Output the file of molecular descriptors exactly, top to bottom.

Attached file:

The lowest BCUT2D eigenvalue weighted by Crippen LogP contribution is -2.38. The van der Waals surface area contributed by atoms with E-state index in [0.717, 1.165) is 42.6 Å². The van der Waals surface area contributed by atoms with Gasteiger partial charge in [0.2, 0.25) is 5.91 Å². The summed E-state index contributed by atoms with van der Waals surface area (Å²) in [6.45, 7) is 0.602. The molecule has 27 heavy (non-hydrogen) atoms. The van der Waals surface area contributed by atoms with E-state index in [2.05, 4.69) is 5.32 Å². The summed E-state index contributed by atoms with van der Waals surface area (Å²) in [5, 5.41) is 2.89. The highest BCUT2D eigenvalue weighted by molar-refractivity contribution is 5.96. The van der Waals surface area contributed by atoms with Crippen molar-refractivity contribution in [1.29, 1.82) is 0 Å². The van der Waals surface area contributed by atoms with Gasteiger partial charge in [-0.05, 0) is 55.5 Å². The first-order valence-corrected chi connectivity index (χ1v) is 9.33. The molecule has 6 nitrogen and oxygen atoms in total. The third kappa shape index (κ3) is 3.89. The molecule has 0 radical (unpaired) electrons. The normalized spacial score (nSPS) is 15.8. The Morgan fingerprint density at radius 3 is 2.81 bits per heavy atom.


The lowest BCUT2D eigenvalue weighted by Crippen LogP contribution is -2.38. The van der Waals surface area contributed by atoms with E-state index in [0.717, 1.165) is 42.6 Å². The van der Waals surface area contributed by atoms with Gasteiger partial charge in [0.2, 0.25) is 5.91 Å². The summed E-state index contributed by atoms with van der Waals surface area (Å²) in [6.45, 7) is 0.602. The molecule has 27 heavy (non-hydrogen) atoms. The van der Waals surface area contributed by atoms with E-state index in [2.05, 4.69) is 5.32 Å². The summed E-state index contributed by atoms with van der Waals surface area (Å²) in [5, 5.41) is 2.89. The highest BCUT2D eigenvalue weighted by molar-refractivity contribution is 5.96. The van der Waals surface area contributed by atoms with Crippen molar-refractivity contribution in [1.29, 1.82) is 0 Å². The van der Waals surface area contributed by atoms with Gasteiger partial charge in [-0.05, 0) is 55.5 Å². The first-order valence-corrected chi connectivity index (χ1v) is 9.33. The molecule has 6 nitrogen and oxygen atoms in total. The third kappa shape index (κ3) is 3.89. The molecule has 0 radical (unpaired) electrons. The normalized spacial score (nSPS) is 15.8. The Morgan fingerprint density at radius 3 is 2.81 bits per heavy atom.